peashooter85:

Garum —- The official condiment of the ancient Roman Empire

In the ancient Roman world a salty, oily condiment made from fermented fish guts took the Roman Empire by storm.  Called garum, it became an important commodity all over the empire, providing fats, protein, salts, vitamin, minerals, and most importantly flavor to places in the empire were little could be found.  Originally a Greek creation, the Roman obsession with garum would propel the fish sauce to become the most popular condiment in the Roman Empire.

Our modern society is a very wasteful society, we take it for granted that we can just use something and throw it away.  However, our ancestors had a completely different attitude.  Nothing went to waste and everything was put to use.  “Waste not, want not” was not simply a saying, but a mantra that meant life or death, prosperity or disaster for ancient people’s.  So if an animal was slaughtered, it was guaranteed that every part was consumed or used in some way. 

Garum was a result of this culture.  When the fishmongers gutted the daily catch, the guts were not merely thrown away, rather they were gathered by the garum maker.  The guts were coated with salt, layered in large urns, and left out to heat in the sun for one to three months.  During this time the ingredients would liquefy and ferment, forming a thick paste.  When ready, a clear amber colored fluid would separate for the thicker material.  This clear fluid was pure garum, and was skimmed, bolted, and sold for a hefty price.  The skimming of more fluid would lead to cloudier and less pure forms of garum, which were much cheaper.  The remaining paste was called “allum”, and was sold as a budget “poor mans garum sauce”.  All grades of garum were flavored with different herbs and spices, depending on local tastes.

Because the Roman Empire was centered in the Mediterranean, the Roman economy was also heavily dependent on fishing.  Numerous fisheries and ports dotted all along the Mediterranean coast, and where there fisheries, there were garum makers.  Usually, however, the garum makers were relegated to the outskirts of a city, as the process of garum making tended to create an enormous stench.  Garum itself became one of the most important commodities of the Roman world, being shipped all over Europe, the Middle East, and North Africa.  It was issued regularly as rations for Roman soldiers and was even accepted as money.  Garum was also valued for its medicinal value; used to treat dog bites, diarrhea, ulcers, dysentery, to remove unwanted hair, and to remove freckles.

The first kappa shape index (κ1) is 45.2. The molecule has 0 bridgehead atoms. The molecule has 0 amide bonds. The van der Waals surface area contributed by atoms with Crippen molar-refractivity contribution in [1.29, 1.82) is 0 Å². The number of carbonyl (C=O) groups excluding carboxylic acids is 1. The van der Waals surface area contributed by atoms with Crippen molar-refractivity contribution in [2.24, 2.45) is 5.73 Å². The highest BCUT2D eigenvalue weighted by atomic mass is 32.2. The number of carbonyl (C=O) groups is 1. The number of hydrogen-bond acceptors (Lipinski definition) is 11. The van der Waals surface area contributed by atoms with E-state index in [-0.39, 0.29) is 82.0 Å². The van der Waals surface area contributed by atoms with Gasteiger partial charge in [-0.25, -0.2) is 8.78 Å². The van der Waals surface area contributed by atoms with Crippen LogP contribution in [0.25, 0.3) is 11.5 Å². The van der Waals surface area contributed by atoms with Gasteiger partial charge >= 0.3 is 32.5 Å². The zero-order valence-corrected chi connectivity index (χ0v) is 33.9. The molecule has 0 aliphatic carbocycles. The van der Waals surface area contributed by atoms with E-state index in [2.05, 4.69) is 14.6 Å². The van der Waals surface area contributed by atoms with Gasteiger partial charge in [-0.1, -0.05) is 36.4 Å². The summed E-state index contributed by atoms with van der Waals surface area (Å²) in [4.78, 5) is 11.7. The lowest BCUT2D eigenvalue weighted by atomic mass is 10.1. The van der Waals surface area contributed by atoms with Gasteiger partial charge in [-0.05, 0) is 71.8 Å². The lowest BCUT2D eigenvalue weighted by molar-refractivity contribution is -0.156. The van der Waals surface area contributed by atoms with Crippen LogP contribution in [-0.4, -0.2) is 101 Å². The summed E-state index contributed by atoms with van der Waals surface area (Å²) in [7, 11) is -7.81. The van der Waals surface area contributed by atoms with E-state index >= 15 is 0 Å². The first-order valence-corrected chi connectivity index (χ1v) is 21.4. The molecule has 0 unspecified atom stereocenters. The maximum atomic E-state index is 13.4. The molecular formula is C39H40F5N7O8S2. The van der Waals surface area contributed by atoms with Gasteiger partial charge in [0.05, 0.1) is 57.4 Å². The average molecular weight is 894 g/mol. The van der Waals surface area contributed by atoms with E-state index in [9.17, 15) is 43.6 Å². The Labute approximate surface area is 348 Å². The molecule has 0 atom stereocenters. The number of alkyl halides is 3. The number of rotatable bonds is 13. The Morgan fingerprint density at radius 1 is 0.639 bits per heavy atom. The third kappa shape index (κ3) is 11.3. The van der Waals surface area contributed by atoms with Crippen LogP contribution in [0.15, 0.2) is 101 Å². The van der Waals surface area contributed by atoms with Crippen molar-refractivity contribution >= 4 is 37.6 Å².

Alas the fall of the Roman Empire would lead to the fall of garum, especially as Germanic peoples who turned their noses at fermented fish sauce settled Europe and carved out kingdoms from the former Roman Empire.  Today garum still can be found, though only produced by small business who cater to specialty gourmet foods.  At around the same time the Romans were making garum, peoples in Southeast Asia were making a remarkably similar fish sauce called  nước mắm, which today is still widely popular in Vietnamese, Thai, and Cambodian cuisine.

womenwhokickass:

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Jeanne Hachette

Why she kicks ass:

  • When a snooty Disgraced French Duke came to conquer her town, with his army of degenerative psychopaths. This teenaged peasant grabbed a hatchet and buried it in his throat, kicked him square in the chest, and sending him flying off the very high wall to his death below. 
  • she pulled his flag up out of the ground, broke the flagpole over her knee and hurled it down into the moat on top of him.
  • King Louis XI,  threw a parade for her, lavished her with gifts, and gave her the right to marry the man of her choosing.
  • In celebration of her heroism a parade known as the “Procession of the Assault” takes place every year on the anniversary of the battle.

 

 

tags: #history

lindahall:

Antoine Lavoisier - Scientist of the Day

Antoine Lavoisier, a French chemist, was born Aug. 26, 1743. Lavoisier is rightly considered the father of the chemical revolution of the late 18th century, and he is remarkable for having achieved this stature without discovering a single new element or gas or any other natural phenomenon. Oxygen, hydrogen, nitrogen, and carbon dioxide were identified by others. What Lavoisier did was to reinterpret how these elements interact. Contemporary chemists invoked a substance called “phlogiston” to explain why things burn or rust; it was thought that phlogiston was given off when a substance burned. In 1778, Lavoisier proposed that oxygen was the key element; things burn by taking on oxygen, not by giving off phlogiston. Rusting is just a slower “oxidation” of an element.